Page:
IRMO Davis

For those going through divorce, the 2015 Davis case is likely a familiar one. In In Re Marriage of Davis the court addressed the question of whether couples who still live together (but consider themselves “separated”) are considered “separate and apart” for purposes of determining the date of separation. While in the days of past such an arrangement would seem out of the ordinary, in an economy (particularly in the Bay Area) where the cost of living is sky high, this sort of living arrangement has become increasingly common. For some couples, continuing to live together despite being separated is the only viable option. The reality is that some people simply do not have the ability to afford to make the sudden and important decision to start living on their own immediately after starting the divorce process. The question then becomes, do couples who have to live together due to financial concerns, qualify as being “separate and apart”? The answer under Davis is no.

The decision in Davis has caused many divorcing couples living together (although self-labeled as “separated”) to ask what circumstances do allow them to qualify as separated for purposes of determining the very important “date of separation.” In analyzing Davis, there are no specific factors that determine when couples can be separated but still live together. However, Davis does acknowledge that there may be special circumstances that allow for separation despite continued cohabitation.

In discussing these special circumstances, Davis addresses the question of what circumstances do not qualify. The following situations have been deemed by Davis as insufficient for purposes of allowing a couple to live together but still be considered separated:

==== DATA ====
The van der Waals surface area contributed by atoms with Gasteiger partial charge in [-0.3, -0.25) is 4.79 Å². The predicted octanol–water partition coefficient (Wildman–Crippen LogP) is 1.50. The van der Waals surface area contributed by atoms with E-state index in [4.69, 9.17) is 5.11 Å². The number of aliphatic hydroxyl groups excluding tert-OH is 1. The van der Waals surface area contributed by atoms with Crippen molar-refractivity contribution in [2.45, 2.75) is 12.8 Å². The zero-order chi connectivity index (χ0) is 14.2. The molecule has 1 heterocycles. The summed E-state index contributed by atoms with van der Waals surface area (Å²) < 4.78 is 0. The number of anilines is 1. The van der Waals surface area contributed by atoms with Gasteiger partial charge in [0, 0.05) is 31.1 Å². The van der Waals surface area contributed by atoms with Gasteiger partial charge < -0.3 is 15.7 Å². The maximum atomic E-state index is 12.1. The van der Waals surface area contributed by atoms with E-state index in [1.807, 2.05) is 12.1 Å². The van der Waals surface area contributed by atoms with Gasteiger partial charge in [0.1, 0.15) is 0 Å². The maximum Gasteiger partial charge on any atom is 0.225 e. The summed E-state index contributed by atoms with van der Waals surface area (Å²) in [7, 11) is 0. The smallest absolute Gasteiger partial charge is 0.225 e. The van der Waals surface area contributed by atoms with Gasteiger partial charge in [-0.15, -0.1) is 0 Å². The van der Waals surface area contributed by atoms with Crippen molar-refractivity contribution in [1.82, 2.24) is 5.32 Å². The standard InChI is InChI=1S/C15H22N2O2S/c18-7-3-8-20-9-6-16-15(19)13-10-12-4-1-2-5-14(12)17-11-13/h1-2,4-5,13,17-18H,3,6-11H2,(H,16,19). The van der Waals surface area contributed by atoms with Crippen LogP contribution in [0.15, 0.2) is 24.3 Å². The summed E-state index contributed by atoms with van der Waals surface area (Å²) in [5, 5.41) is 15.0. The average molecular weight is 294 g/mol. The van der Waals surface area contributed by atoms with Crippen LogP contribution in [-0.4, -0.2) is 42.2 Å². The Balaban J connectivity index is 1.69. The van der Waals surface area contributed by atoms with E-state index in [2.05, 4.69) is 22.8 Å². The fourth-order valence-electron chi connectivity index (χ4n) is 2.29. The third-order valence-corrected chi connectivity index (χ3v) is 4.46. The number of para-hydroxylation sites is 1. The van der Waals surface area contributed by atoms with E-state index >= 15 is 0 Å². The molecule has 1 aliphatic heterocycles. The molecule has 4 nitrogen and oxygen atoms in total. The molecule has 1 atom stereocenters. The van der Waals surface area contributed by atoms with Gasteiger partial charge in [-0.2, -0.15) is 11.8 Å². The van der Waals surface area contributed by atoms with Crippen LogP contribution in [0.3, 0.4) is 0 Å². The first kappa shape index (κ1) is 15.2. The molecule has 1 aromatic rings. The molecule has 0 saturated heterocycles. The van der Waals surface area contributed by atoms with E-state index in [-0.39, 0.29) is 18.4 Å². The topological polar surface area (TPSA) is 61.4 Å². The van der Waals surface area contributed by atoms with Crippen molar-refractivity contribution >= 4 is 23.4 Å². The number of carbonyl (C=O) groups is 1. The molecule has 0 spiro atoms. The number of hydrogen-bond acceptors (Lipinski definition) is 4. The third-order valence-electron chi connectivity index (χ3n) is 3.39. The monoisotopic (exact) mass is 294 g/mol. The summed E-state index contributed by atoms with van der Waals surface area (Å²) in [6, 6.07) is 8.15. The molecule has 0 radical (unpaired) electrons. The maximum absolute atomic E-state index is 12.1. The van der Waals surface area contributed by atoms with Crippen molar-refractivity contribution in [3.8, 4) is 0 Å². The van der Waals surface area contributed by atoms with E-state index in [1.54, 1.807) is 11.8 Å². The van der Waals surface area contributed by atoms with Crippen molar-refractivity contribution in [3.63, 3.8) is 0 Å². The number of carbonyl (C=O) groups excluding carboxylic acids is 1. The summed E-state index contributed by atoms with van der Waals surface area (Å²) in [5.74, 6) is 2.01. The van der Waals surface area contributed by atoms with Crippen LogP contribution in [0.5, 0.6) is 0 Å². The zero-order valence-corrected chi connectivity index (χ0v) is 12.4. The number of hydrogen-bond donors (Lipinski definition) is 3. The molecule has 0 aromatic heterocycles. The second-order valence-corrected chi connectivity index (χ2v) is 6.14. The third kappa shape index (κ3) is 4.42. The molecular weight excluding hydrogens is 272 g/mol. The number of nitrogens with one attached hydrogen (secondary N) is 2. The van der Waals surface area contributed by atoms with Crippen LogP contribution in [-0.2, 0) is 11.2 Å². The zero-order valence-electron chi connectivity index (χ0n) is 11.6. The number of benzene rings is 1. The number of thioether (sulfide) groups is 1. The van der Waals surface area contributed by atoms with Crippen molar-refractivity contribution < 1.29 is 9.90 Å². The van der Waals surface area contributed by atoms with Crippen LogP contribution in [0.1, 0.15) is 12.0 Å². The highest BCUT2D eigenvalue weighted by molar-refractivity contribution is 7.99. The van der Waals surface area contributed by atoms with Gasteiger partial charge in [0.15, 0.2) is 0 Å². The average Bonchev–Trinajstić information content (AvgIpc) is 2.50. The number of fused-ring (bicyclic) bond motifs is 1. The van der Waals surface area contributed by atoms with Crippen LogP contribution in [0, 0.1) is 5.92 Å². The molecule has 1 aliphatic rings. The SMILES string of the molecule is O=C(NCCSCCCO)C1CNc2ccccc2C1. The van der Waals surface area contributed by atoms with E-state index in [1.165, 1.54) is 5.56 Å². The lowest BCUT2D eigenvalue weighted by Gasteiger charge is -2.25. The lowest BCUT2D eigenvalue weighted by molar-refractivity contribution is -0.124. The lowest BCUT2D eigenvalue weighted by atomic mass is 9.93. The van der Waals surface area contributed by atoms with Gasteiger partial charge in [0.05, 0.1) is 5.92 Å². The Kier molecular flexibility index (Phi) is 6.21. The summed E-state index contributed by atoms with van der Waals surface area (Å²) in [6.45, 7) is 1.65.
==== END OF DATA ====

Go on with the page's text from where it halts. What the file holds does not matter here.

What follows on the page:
• No longer having sexual relations
  • No longer sharing the same bedroom
  • Continuing the relationship for the sake of the children
  • Keeping finances separate
  • Keeping expenses separate
  • Taking separate vacations
  • Abandoning the marital relationship in every meaningful way
  • Cooperating with one another only as needed to maintain the household

For many, the circumstances discussed above can be both frustrating and confusing. The majority of divorcing couples would likely argue that “abandoning the marital relationship in every meaningful way” certainly would qualify as an indicator that estranged spouses are separated. Prior to Davis, there was no bright line rule that stated that parties had to live under separate roofs in order for there to be a true date of separation. Now, under Davis the rule is somewhat clear: you must live separately to be separated, but there may be circumstances to qualify you and your spouse as the exception to the rule. This means that, as a general matter, for the couple who lives together, if one spouse incurs a debt while they still live together, both spouses may be liable. Similarly, income earned while still living together may still be classified as community. In sum, Davis has left many divorcing couples in separation limbo, with many unanswered questions.

Here at Mello & Pickering, LLP we can help you navigate through the various stages of your divorce. With 40 years combined experience, we know how to assist clients in assessing their claims and put together a plan that will help ensure that their divorce goes as smoothly as possible.

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